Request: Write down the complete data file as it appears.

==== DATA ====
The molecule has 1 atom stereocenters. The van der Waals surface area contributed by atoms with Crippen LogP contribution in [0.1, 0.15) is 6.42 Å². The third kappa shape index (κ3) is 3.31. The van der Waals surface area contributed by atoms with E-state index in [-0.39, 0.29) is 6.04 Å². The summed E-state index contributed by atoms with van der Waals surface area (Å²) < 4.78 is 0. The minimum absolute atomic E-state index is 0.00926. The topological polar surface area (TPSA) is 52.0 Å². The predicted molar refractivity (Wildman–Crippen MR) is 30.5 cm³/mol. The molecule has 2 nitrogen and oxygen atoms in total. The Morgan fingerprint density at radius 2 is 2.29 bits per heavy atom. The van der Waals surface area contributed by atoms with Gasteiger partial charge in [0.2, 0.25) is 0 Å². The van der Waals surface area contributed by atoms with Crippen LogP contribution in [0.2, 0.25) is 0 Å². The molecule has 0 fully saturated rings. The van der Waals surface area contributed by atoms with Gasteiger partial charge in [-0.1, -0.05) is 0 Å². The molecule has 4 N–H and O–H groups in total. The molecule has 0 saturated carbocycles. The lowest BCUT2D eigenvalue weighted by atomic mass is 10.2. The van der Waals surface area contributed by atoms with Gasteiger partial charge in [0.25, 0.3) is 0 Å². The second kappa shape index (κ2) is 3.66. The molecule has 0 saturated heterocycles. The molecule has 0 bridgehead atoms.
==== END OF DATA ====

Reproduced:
The molecule has 1 atom stereocenters. The van der Waals surface area contributed by atoms with Crippen LogP contribution in [0.1, 0.15) is 6.42 Å². The third kappa shape index (κ3) is 3.31. The van der Waals surface area contributed by atoms with E-state index in [-0.39, 0.29) is 6.04 Å². The summed E-state index contributed by atoms with van der Waals surface area (Å²) < 4.78 is 0. The minimum absolute atomic E-state index is 0.00926. The topological polar surface area (TPSA) is 52.0 Å². The predicted molar refractivity (Wildman–Crippen MR) is 30.5 cm³/mol. The molecule has 2 nitrogen and oxygen atoms in total. The Morgan fingerprint density at radius 2 is 2.29 bits per heavy atom. The van der Waals surface area contributed by atoms with Gasteiger partial charge in [0.2, 0.25) is 0 Å². The van der Waals surface area contributed by atoms with Crippen LogP contribution in [0.2, 0.25) is 0 Å². The molecule has 0 fully saturated rings. The van der Waals surface area contributed by atoms with Gasteiger partial charge in [-0.1, -0.05) is 0 Å². The molecule has 4 N–H and O–H groups in total. The molecule has 0 saturated carbocycles. The lowest BCUT2D eigenvalue weighted by atomic mass is 10.2. The van der Waals surface area contributed by atoms with Gasteiger partial charge in [0.25, 0.3) is 0 Å². The second kappa shape index (κ2) is 3.66. The molecule has 0 saturated heterocycles. The molecule has 0 bridgehead atoms.